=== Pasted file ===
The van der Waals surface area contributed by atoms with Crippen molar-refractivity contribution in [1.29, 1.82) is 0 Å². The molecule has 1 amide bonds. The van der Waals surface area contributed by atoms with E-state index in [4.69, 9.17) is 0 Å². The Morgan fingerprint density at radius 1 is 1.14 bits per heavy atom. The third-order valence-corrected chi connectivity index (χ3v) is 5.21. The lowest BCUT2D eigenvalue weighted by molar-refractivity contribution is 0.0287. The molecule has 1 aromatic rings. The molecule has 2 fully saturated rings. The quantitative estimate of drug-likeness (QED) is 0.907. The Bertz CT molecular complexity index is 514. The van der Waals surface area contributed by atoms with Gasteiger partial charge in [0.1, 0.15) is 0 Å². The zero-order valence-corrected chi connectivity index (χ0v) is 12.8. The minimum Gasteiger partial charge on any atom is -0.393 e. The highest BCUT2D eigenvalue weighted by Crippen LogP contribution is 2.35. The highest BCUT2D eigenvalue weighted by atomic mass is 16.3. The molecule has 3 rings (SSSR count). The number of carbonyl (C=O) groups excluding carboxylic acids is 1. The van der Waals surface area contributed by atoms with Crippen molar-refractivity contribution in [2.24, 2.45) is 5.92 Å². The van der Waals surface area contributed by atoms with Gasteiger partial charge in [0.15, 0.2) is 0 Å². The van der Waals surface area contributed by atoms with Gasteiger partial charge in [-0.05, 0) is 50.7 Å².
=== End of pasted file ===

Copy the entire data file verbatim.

The van der Waals surface area contributed by atoms with Crippen molar-refractivity contribution in [1.29, 1.82) is 0 Å². The molecule has 1 amide bonds. The van der Waals surface area contributed by atoms with E-state index in [4.69, 9.17) is 0 Å². The Morgan fingerprint density at radius 1 is 1.14 bits per heavy atom. The third-order valence-corrected chi connectivity index (χ3v) is 5.21. The lowest BCUT2D eigenvalue weighted by molar-refractivity contribution is 0.0287. The molecule has 1 aromatic rings. The molecule has 2 fully saturated rings. The quantitative estimate of drug-likeness (QED) is 0.907. The Bertz CT molecular complexity index is 514. The van der Waals surface area contributed by atoms with Gasteiger partial charge in [0.1, 0.15) is 0 Å². The zero-order valence-corrected chi connectivity index (χ0v) is 12.8. The minimum Gasteiger partial charge on any atom is -0.393 e. The highest BCUT2D eigenvalue weighted by Crippen LogP contribution is 2.35. The highest BCUT2D eigenvalue weighted by atomic mass is 16.3. The molecule has 3 rings (SSSR count). The number of carbonyl (C=O) groups excluding carboxylic acids is 1. The van der Waals surface area contributed by atoms with Crippen molar-refractivity contribution in [2.24, 2.45) is 5.92 Å². The van der Waals surface area contributed by atoms with Gasteiger partial charge in [0.15, 0.2) is 0 Å². The van der Waals surface area contributed by atoms with Gasteiger partial charge in [-0.05, 0) is 50.7 Å².